|Publisher||Harcourt, Brace & World|
The Season: A Candid Look at Broadway is an account of the 1967–1968 season on and off-Broadway by American novelist and screenwriter William Goldman. It originally was published in 1969 and is considered one of the better books ever written on American theater. In The New York Times, Christopher Lehmann-Haupt called the book “Very nearly perfect...It is a loose-limbed, gossipy, insider, savvy, nuts-and-bolts report on the annual search for the winning numbers that is now big-time American commercial theatre.”
Goldman reports in the book that he spent over 18 months of reporting on the book, seeing every show on Broadway, many of them more than once, as well as preview productions in the principal try-out towns like Boston, New Haven, and Washington, D.C.
The book is presented roughly in chronological order throughout the season. It analyzes the Broadway audience and the economics of Broadway theatre at the time as well as the shows given during the season, and it profiles or interviews the significant theatrical personalities of the day.
The plays and musicals described include:
- A Day in the Death of Joe Egg by Peter Nichols starring Albert Finney and Zena Walker directed by Michael Blakemore
- A Minor Adjustment
- After the Rain by John Griffith Bowen
- Avanti! by Samuel Taylor
- Before You Go
- The Boys in the Band by Mart Crowley
- Brief Lives, starring Roy Dotrice
- By George starring Max Adrian about the letters of George Bernard Shaw
- Carry Me Back to Morningside Heights by Robert Alan Aurthur, directed by Sidney Poitier
- Daphne in Cottage D, starring Sandy Dennis and William Daniels
- Darling of the Day, starring Vincent Price
- Dr. Cook's Garden by Ira Levin, starring Burl Ives and Keir Dullea, originally directed by George C. Scott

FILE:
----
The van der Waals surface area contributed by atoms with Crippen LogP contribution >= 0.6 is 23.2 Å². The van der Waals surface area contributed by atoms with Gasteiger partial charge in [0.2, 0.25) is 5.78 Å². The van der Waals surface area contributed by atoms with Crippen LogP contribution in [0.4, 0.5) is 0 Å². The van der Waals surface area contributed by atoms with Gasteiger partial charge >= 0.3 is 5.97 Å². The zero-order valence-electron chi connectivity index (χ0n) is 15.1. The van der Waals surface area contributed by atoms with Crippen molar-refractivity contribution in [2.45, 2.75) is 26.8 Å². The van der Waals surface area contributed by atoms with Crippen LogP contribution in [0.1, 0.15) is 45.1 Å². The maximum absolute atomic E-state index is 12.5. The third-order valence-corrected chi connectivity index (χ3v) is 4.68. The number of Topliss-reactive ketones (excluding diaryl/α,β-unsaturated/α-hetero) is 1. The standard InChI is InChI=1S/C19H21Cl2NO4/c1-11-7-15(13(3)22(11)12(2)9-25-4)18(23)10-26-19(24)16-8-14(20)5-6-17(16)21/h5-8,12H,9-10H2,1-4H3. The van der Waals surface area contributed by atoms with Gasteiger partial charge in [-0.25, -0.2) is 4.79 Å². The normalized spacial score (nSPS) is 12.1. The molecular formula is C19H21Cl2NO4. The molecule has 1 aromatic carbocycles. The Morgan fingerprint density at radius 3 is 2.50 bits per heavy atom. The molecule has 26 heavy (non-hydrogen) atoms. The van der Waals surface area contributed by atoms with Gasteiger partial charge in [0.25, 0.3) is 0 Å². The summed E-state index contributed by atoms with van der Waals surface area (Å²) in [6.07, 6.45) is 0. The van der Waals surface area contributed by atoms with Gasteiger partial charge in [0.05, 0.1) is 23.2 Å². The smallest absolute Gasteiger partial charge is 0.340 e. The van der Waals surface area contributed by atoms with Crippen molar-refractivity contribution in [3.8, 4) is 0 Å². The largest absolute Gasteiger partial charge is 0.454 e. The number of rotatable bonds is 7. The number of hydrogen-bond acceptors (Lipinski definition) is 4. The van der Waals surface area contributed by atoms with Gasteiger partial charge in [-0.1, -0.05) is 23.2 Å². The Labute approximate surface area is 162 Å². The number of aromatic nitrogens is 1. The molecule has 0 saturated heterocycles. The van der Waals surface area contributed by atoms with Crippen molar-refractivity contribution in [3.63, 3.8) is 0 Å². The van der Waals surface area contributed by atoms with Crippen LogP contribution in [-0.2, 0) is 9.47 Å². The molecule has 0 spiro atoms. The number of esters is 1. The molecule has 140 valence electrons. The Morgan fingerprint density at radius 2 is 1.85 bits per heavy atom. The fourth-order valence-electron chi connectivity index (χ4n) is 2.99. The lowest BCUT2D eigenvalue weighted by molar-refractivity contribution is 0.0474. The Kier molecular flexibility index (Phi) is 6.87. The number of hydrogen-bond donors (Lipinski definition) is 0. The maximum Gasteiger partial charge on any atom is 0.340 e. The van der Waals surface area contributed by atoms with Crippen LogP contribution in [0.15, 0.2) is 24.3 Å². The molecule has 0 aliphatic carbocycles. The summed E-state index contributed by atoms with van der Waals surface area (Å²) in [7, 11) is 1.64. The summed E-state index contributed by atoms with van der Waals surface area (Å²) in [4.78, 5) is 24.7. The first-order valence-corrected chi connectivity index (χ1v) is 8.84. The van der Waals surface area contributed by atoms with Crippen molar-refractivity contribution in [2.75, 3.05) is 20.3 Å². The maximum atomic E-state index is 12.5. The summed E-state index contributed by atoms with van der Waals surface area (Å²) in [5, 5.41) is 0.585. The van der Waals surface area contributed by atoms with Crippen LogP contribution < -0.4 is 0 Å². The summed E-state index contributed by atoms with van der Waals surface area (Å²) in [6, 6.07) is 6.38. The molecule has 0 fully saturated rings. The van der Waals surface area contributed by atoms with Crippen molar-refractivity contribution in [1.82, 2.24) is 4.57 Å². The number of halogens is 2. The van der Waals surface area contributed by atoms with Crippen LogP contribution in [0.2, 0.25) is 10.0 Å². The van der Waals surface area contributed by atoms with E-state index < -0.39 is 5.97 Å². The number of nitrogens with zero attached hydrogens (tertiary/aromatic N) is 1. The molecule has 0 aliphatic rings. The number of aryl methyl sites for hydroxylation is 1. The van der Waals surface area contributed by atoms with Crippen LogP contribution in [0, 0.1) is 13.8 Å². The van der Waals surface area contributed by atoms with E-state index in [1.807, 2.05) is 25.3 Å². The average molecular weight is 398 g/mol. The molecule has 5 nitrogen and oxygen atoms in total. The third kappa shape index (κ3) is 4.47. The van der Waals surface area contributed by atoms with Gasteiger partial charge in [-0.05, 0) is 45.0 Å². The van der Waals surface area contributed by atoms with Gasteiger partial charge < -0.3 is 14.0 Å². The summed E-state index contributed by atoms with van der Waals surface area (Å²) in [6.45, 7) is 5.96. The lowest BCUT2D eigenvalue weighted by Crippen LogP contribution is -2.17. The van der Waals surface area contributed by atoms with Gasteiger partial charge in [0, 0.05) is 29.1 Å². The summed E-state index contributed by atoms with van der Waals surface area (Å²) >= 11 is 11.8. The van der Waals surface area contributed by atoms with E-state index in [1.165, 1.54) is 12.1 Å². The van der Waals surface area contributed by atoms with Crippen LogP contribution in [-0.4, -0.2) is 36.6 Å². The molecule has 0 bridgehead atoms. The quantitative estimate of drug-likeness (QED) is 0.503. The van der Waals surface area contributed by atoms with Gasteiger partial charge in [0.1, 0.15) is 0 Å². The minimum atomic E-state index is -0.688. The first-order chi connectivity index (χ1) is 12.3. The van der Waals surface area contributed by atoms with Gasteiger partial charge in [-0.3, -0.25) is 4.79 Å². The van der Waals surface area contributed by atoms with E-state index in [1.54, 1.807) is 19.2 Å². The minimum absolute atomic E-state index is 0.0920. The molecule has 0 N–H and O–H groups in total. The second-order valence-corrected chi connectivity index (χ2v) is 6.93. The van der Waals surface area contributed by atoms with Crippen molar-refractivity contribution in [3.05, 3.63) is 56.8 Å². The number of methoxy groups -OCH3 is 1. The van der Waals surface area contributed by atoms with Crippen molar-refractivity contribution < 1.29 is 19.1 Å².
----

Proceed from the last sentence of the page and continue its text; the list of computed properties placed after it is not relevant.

- Eddie Fisher and Buddy Hackett at the Palace
- Everything in the Garden by Edward Albee
- George M! starring Joel Grey, directed by Joe Layton
- Golden Rainbow, starring Eydie Gormé and Steve Lawrence
- Halfway Up the Tree by Peter Ustinov
- Happiness Is Just a Little Thing Called a Rolls Royce
- Henry, Sweet Henry by Bob Merrill and Nunnally Johnson with Don Ameche, directed by George Roy Hill
- Here's Where I Belong by Terrence McNally and others
- How Now, Dow Jones, directed by George Abbott, music by Elmer Bernstein
- How to Be a Jewish Mother
- I Never Sang for My Father by Robert Anderson with Lillian Gish
- I'm Solomon
- Johnny No-Trump by Mary Mercier
- Judy Garland "At Home at the Palace" with Judy Garland
- Keep It In the Family by Bill Naughton
- Leda Had a Little Swan with Michael J. Pollard
- Leonard Sillman's New Faces of 1968, produced by Leonard Sillman
- Loot by Joe Orton
- Mata Hari, directed by Vincente Minnelli, produced by David Merrick
- Mike Downstairs
- More Stately Mansions by Eugene O'Neill, starring Ingrid Bergman and Colleen Dewhurst, directed by Jose Quintero
- Plaza Suite by Neil Simon, starring George C. Scott and Maureen Stapleton, directed by Mike Nichols
- Portrait of a Queen
- Rosencrantz and Guildenstern Are Dead by Tom Stoppard
- Soldiers by Rolf Hochhuth, starring John Colicos
- Something Different, written and directed by Carl Reiner, starring Bob Dishy
- Song of the Grasshopper by Alfonso Paso, starring Alfred Drake
- Spofford by Herman Shumlin, starring Melvyn Douglas
- Staircase by Charles Dyer, starring Eli Wallach and Milo O'Shea
- The Birthday Party by Harold Pinter
- The Education of H*Y*M*A*N K*A*P*L*A*N, directed by George Abbott with Tom Bosley
- The Exercise by Lewis John Carlino with Anne Jackson
- The Freaking Out of Stephanie Blake, starring Jean Arthur
- The Grand Music Hall of Israel
- The Guide by Harvey Breit and Patricia Rinehart
- The Happy Time by Kander and Ebb, directed by Gower Champion with Robert Goulet
- The Little Foxes by Lillian Hellman, directed by Mike Nichols with George C. Scott and Anne Bancroft
- The Ninety Day Mistress with Dyan Cannon
- The Only Game in Town by Frank Gilroy with Barry Nelson and Tammy Grimes
- The Price by Arthur Miller, directed by Ulu Grosbard
- The Prime of Miss Jean Brodie, starring Zoe Caldwell
- The Promise starring Ian McKellen, Ian McShane and Eileen Atkins